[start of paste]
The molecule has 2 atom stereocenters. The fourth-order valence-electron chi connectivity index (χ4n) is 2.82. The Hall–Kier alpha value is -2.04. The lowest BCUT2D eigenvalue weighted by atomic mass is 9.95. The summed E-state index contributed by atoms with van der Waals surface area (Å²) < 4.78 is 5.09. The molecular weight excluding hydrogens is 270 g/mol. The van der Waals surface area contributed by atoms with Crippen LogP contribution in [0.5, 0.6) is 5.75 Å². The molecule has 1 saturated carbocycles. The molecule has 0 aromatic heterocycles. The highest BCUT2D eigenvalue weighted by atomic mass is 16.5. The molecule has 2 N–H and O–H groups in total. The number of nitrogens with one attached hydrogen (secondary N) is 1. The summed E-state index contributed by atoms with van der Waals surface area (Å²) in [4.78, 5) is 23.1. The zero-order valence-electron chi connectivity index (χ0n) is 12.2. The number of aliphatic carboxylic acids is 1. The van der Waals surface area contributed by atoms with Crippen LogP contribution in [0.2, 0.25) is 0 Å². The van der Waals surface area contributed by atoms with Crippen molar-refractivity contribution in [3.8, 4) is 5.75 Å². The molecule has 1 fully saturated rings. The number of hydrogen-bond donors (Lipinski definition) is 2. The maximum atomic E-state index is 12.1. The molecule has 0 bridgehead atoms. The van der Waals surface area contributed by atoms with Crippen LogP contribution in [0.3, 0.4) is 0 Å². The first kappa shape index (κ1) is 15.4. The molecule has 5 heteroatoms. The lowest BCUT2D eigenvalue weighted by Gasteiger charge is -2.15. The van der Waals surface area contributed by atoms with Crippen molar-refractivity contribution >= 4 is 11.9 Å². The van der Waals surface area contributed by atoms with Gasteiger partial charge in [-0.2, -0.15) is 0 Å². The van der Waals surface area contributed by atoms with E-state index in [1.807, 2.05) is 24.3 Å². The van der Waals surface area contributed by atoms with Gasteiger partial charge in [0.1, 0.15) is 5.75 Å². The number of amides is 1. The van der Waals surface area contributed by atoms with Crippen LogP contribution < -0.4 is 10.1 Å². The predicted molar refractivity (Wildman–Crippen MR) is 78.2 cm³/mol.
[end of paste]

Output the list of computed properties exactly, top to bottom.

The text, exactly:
The molecule has 2 atom stereocenters. The fourth-order valence-electron chi connectivity index (χ4n) is 2.82. The Hall–Kier alpha value is -2.04. The lowest BCUT2D eigenvalue weighted by atomic mass is 9.95. The summed E-state index contributed by atoms with van der Waals surface area (Å²) < 4.78 is 5.09. The molecular weight excluding hydrogens is 270 g/mol. The van der Waals surface area contributed by atoms with Crippen LogP contribution in [0.5, 0.6) is 5.75 Å². The molecule has 1 saturated carbocycles. The molecule has 0 aromatic heterocycles. The highest BCUT2D eigenvalue weighted by atomic mass is 16.5. The molecule has 2 N–H and O–H groups in total. The number of nitrogens with one attached hydrogen (secondary N) is 1. The summed E-state index contributed by atoms with van der Waals surface area (Å²) in [4.78, 5) is 23.1. The zero-order valence-electron chi connectivity index (χ0n) is 12.2. The number of aliphatic carboxylic acids is 1. The van der Waals surface area contributed by atoms with Crippen LogP contribution in [0.2, 0.25) is 0 Å². The van der Waals surface area contributed by atoms with Crippen molar-refractivity contribution in [3.8, 4) is 5.75 Å². The molecule has 1 fully saturated rings. The number of hydrogen-bond donors (Lipinski definition) is 2. The maximum atomic E-state index is 12.1. The molecule has 0 bridgehead atoms. The van der Waals surface area contributed by atoms with Crippen LogP contribution in [0.3, 0.4) is 0 Å². The first kappa shape index (κ1) is 15.4. The molecule has 5 heteroatoms. The lowest BCUT2D eigenvalue weighted by Gasteiger charge is -2.15. The van der Waals surface area contributed by atoms with Crippen molar-refractivity contribution >= 4 is 11.9 Å². The van der Waals surface area contributed by atoms with Gasteiger partial charge in [-0.2, -0.15) is 0 Å². The van der Waals surface area contributed by atoms with E-state index in [1.807, 2.05) is 24.3 Å². The van der Waals surface area contributed by atoms with Gasteiger partial charge in [0.1, 0.15) is 5.75 Å². The number of amides is 1. The van der Waals surface area contributed by atoms with Crippen LogP contribution < -0.4 is 10.1 Å². The predicted molar refractivity (Wildman–Crippen MR) is 78.2 cm³/mol.